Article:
An edition consists of all the copies of a book printed from one setting of type or from printing plates made from the typesetting. All the printings from a particular typesetting are subsumed within the edition. Thus, copies from the tenth printing or twentieth printing from the initial typesetting belong to the first edition. What amateurs call the “first edition” is really the first printing of the first edition.
A printing or impressionòthe terms are interchangeableòconsists of all the copies printed at one time, i.e., without removing the type or plates from the press. The first printing is usually the collector’s desideratum of the first edition. Thus, the first edition of The Great Gatsby was set in type and plated in 1925. The first printing was published by Scribners on 10 April 1925. It can be identified by six readings that were emended in the second printing:
The third printing of Gatsby was printed by Chatto and Windus in 1926. These copies constitute the first English printing, but they are the third printing from the Scribners first-edition plates.
The Modern Library used the Scribners plates in 1934 to produce the fourth printing of the first edition. In 1942 Scribners used their plates to manufacture the fifth printing. New Directions produced the sixth printing in 1946, and Grosset and Dunlap produced the seventh printing in 1949. The publisher’s imprint on the title page has no bearing on the precise use of edition. One may refer carelessly to “the Grosset and Dunlap edition of Gatsby,” but it is the sixth printing of the first edition.
States result when the printed pages of some copies of a single printing are altered either during the course of printing or after the printing is completed. Stop-press correction of one or more words creates states: the first state with the original reading and the second state with the emended reading. The correction may be performed by cancellation: removing pages and inserting emended replacement pages, which are called “tip-ins.”
Issues are created by an alteration of the pagesòaffecting the conditions of publication or saleòof some copies of a printing. Usually issues result from title-page alterations. Fitzgerald’s The Beautiful and Damned was published with the Scribners title page and with the title page of Canadian publisher Copp Clark. The presumption is that the prelims, or preliminary material (the first gathering of leaves), were printed with title pages for Scribners and for Copp Clark; therefore, two issues resulted: an American issue and a Canadian issueòwhich may have been issued simultaneously. There can be no second issue without a first issue. There can be no first issue without a second issue.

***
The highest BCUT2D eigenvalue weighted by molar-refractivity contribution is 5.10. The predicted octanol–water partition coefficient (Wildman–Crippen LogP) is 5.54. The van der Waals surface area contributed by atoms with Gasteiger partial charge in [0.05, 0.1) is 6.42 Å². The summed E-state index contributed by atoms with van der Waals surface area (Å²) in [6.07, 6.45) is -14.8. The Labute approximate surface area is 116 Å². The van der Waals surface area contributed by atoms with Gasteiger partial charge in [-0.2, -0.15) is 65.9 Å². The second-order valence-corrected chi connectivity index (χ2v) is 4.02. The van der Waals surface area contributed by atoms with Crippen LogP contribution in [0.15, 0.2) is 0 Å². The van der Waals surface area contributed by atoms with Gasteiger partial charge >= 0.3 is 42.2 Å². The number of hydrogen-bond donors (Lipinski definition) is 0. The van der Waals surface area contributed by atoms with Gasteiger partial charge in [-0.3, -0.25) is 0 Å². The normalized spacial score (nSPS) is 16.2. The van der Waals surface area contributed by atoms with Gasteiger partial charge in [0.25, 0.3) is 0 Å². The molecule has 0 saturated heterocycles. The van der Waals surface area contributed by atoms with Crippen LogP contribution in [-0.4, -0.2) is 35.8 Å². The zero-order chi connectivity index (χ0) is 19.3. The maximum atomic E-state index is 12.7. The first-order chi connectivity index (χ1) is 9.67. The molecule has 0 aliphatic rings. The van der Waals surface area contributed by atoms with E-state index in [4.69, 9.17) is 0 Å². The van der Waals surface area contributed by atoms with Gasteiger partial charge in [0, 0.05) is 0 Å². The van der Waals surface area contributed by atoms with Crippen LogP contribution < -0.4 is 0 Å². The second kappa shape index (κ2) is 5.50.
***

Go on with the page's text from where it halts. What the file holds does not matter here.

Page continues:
Binding variantsòdifferent cloths or different cloth colors or changes in the stampingòhave no bearing on edition, printing, state, or issue. Binding variants are binding variants. It may be possible to determine the priority of a particular binding variant used for part of a printing, but bindings have no connection with text. Binding issues are possibleòfor example, parts of a printing may be bound in paper and cloth to create binding issues. But this term is potentially treacherous and should be applied with reluctance.
A dust jacketòwhich may be more valuable than the book it accompaniesòhas no bearing on the edition, printing, state, or issue of the book. But there may be editions, printings, states, or issues of jackets themselves. The first printing of the Gatsby jacket was printed with a lower-case “j” in “Jay Gatsby.” Some of these jackets were hand-corrected, thereby creating two states of the first printing of the jacket. The error was corrected when the jacket was reprinted. The English dust jacket exists with and without labels lowering the price; these are best described as issues because the label changes the conditions of sale. There is no way to determine that the dust jacket now on a volume was always on that volume. Jackets are frequently swapped. The description of a book and its dust jacket are independent of each other.
This page updated December 4, 2003.
Copyright 2003, the Board of Trustees of the University of South Carolina.